A few people have asked me what receivership means. Now I can say, read the report, and you’ll have all the answers you need.

Although it incorporates many elements from the former recovery and exit plans, the big difference with this new Receiver’s Recovery Plan for Chester City is that it isn’t a bunch of recommendations.  This time, Mr. Receiver says if things aren’t moving the way he says they should go, he has the power to make decisions himself.

The report basically tells the story of how Chester’s finances went real bad starting in 2011 and only got worse from then on. It features years of bad budgets that didn’t balance, bad contract agreements with the police and fire fighters the city couldn’t afford, years of not paying into pension plans, years of being late on bills, years behind in audits, years of passing on debt to future years, and years of not following important recommendations from the previous recovery and exit plans. 

My favorite line in the whole 84 page plan confirms my experience whenever I try to share city financial information…

…some do not fully understand the severity of this situation.

Mr. Receiver has reworked the city budget for the rest of 2020 and redid the 2021 proposed budget. He’s making sure the city can pay for the lawyers to try to get the Chester Water Authority situation settled so Chester can have some money to get out of some immediate trouble. He seems just as anxious to get the parking authority situation settled with Widener which doesn’t appear to bring much money to the city, but maybe it’s a priority to make an agreement with Widener so the city won’t be hit with a massive penalty from the people they contracted with to handle the parking thing.

Mr. Receiver will decide when people will come back to work for the city who have been laid off/furloughed. It looks like they’re going to be out for quite some time. Mr. Receiver is very interested in making sure the police and fire disability pensioners are accounted for and looks to revamp the entire pension formula, overtime formula, salary formula, and consolidate the two firehouses.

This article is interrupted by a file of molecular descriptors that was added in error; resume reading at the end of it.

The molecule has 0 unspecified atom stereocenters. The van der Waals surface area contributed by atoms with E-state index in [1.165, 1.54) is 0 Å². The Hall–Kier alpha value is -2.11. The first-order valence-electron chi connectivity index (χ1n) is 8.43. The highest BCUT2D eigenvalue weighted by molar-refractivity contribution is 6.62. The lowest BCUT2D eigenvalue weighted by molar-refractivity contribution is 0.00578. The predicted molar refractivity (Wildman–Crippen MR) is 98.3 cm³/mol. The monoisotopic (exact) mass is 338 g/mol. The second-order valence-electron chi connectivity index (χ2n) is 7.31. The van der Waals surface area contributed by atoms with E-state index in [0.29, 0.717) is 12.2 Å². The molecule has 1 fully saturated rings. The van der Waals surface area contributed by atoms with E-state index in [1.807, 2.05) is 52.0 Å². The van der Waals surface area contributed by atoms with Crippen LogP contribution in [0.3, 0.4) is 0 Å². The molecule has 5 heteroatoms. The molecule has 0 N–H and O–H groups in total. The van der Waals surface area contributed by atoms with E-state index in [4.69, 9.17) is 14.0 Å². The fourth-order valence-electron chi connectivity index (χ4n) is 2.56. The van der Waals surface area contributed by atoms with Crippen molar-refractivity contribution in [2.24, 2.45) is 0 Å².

Mr. Receiver wants to pursue getting some of that Harrah’s sports betting and interactive gaming money paid directly to Chester which now goes elsewhere to be decided if Chester receives any of the money. Much of the other stuff he wants have been recommended in the other recovery plans like boosting economic development efforts, cost sharing with the Stormwater Authority, fixing up downtown, and so on. 

Primarily, Mr. Receiver seems laser focused on getting the money right. That $20 some-million they’re in debt to the pension accounts is expected to almost double to $40 some-million with interest and penalties by next year. There’s a bunch of old bills not paid and the health insurance is always an unknown. And, Mr. Receiver mentions the complications with COVID-19 and how revenue coming into the city is a virtual unknown until later this year when the numbers come in. 

Mr. Receiver seems to want to see the city change its form of government which never made any sense to me anyway. Why do city council people run departments instead of being responsible for a slice of the city and represent the people who live there? Mr. Receiver must be asking the same question.

With 84 pages, there’s a lot to get through and I’ll be back to focus in on certain parts of the report if you tell me you’d like to know more (otherwise, I’ll leave it alone).

Overall, I really like Mr. Receiver’s report. It destroy’s a few myths, answers a few questions, confirms some rumors, provides a few ‘a-ha’ moments, and leaves me with a few questions of my own.

I encourage you to read it for yourself and I’ll know if you did if you can give me the page numbers of at least 3 obvious typos.

You can find the report on the ChesterCity.com homepage.